Nelson figures it this way: If there are name-your-price websites for airline tickets, hotel rooms and vacation packages, why not for weed?
“We’re the first site in the marijuana industry to do a price-comparison model,” Nelson said of his site, Wikileaf.com, which launched earlier this year but has just started to hit critical mass. After building the site for close to two years, “it’s nice to finally get some traction,” Nelson said. “We’re like the Priceline of pot.”
Hmmm. The people at Priceline probably wouldn’t want that phrase catching on.
Nevertheless, Nelson’s analogy is a good one. Let’s say you happen to live in a state where pot (medical or recreational) is legal. Chances are you’ve noticed that dispensary prices vary widely, or you’ve suspected there’s a better deal on the other side of town. Wikileaf’s reverse-auction model makes it easy to comparison shop.
Cannabis consumers select what kind of weed they want (a nice Banana Kush, say), then name their price ($20-$350) and enter how far they’re willing to travel to get it (50 miles is the limit). In a split second, Wikileaf trawls through its database of legal cannabis vendors and spits out the best deal.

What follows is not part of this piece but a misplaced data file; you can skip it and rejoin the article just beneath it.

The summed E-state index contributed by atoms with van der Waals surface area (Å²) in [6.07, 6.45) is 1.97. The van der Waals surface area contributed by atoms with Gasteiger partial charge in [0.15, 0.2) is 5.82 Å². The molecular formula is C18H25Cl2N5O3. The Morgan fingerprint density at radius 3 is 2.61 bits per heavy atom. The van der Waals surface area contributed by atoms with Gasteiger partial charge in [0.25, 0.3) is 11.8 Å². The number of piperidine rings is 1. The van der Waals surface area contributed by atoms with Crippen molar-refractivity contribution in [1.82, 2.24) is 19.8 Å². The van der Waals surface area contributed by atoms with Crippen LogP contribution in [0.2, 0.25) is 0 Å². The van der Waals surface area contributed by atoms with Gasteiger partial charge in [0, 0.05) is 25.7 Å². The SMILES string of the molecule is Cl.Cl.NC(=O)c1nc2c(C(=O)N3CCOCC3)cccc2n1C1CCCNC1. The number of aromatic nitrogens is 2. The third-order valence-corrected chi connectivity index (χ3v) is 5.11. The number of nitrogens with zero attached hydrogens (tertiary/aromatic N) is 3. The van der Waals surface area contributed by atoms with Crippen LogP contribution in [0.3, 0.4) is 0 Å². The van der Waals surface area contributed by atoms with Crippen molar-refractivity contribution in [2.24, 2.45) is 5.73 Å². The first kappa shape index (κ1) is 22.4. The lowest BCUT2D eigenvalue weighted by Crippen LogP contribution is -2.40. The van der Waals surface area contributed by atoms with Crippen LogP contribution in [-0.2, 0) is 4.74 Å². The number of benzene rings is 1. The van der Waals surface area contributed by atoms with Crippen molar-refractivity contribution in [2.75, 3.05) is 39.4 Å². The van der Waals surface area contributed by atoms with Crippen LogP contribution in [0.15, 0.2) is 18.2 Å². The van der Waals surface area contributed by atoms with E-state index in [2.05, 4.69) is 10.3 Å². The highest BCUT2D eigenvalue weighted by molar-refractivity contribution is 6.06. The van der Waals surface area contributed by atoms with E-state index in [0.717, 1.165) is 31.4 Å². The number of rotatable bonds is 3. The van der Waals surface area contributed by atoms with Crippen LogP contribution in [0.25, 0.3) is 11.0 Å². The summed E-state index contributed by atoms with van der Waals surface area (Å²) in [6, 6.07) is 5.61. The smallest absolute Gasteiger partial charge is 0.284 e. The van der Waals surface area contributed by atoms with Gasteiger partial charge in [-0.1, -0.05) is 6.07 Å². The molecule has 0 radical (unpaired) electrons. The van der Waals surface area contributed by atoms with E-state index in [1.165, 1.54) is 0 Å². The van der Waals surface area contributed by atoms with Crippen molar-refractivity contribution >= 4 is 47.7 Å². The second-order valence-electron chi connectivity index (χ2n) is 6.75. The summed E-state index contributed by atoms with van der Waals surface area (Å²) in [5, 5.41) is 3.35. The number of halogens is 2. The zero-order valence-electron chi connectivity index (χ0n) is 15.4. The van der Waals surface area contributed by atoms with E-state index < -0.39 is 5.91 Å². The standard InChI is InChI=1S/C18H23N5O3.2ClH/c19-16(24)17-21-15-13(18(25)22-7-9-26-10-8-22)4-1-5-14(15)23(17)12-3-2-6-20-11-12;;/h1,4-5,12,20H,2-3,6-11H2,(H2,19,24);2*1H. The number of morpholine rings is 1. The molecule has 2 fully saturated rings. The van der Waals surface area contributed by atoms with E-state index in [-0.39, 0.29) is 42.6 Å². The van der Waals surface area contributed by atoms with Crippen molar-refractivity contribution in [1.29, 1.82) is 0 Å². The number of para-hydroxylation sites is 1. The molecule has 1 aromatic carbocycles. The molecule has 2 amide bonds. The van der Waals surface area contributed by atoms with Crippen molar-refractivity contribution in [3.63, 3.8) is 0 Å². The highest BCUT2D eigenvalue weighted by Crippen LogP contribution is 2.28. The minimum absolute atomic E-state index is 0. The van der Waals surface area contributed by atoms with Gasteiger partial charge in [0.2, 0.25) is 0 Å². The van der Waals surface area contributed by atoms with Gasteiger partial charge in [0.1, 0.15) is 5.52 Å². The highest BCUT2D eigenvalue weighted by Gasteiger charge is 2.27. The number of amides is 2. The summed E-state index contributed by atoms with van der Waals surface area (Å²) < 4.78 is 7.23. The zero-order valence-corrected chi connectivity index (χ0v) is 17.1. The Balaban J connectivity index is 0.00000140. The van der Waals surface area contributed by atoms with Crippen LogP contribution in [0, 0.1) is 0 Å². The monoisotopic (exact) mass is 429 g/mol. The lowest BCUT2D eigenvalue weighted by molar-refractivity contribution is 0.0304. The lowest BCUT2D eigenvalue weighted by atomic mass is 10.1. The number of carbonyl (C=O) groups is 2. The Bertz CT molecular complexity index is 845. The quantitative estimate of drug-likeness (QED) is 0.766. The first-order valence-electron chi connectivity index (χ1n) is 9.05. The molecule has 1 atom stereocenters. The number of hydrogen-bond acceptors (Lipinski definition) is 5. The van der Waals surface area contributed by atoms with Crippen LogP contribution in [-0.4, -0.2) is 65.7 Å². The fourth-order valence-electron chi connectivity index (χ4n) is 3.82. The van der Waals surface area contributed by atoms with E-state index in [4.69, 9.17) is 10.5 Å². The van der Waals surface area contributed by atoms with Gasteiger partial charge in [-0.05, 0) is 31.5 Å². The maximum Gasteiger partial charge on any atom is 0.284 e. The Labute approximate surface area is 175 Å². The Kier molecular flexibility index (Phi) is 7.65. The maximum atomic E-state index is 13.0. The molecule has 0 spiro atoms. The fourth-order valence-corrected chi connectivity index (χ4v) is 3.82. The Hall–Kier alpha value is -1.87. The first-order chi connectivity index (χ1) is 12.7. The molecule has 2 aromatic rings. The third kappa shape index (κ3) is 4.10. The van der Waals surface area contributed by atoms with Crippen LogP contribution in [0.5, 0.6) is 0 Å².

While dollar-volume figures weren’t immediately available, Nelson said Wikileaf features over 1,100 dispensaries in six states (Arizona, California, Colorado, Nevada, Oregon and Washington)—numbers almost certain to grow as the legalization wave continues.
Nelson’s other job is blogging about the banking industry, which is where, oddly enough, he got the idea for his pot-price site.
When interest rates were high, banks used to compete to finance consumers’ home purchases via so-called reverse-auction sites like MoneyAisle.com. The financial meltdown of 2008 killed that business in a hurry, but a seed had been planted.